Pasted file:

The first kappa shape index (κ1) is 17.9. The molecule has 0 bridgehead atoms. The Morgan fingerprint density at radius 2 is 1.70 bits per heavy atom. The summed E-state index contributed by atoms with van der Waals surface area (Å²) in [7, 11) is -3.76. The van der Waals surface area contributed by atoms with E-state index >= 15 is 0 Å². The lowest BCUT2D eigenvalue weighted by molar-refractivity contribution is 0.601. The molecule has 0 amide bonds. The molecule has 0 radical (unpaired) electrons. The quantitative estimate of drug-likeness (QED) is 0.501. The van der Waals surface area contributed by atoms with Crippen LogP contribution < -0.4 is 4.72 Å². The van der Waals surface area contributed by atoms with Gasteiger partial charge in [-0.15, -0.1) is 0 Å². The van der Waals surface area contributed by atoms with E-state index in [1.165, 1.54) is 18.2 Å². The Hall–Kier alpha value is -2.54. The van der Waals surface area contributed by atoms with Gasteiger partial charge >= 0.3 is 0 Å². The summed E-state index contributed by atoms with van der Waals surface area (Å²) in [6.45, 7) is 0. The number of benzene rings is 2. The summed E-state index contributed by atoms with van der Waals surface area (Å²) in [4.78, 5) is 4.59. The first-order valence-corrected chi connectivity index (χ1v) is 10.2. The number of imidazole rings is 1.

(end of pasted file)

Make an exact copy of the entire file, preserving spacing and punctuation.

The first kappa shape index (κ1) is 17.9. The molecule has 0 bridgehead atoms. The Morgan fingerprint density at radius 2 is 1.70 bits per heavy atom. The summed E-state index contributed by atoms with van der Waals surface area (Å²) in [7, 11) is -3.76. The van der Waals surface area contributed by atoms with E-state index >= 15 is 0 Å². The lowest BCUT2D eigenvalue weighted by molar-refractivity contribution is 0.601. The molecule has 0 amide bonds. The molecule has 0 radical (unpaired) electrons. The quantitative estimate of drug-likeness (QED) is 0.501. The van der Waals surface area contributed by atoms with Crippen LogP contribution < -0.4 is 4.72 Å². The van der Waals surface area contributed by atoms with Gasteiger partial charge in [-0.15, -0.1) is 0 Å². The van der Waals surface area contributed by atoms with E-state index in [1.165, 1.54) is 18.2 Å². The Hall–Kier alpha value is -2.54. The van der Waals surface area contributed by atoms with Gasteiger partial charge >= 0.3 is 0 Å². The summed E-state index contributed by atoms with van der Waals surface area (Å²) in [6.45, 7) is 0. The number of benzene rings is 2. The summed E-state index contributed by atoms with van der Waals surface area (Å²) in [4.78, 5) is 4.59. The first-order valence-corrected chi connectivity index (χ1v) is 10.2. The number of imidazole rings is 1.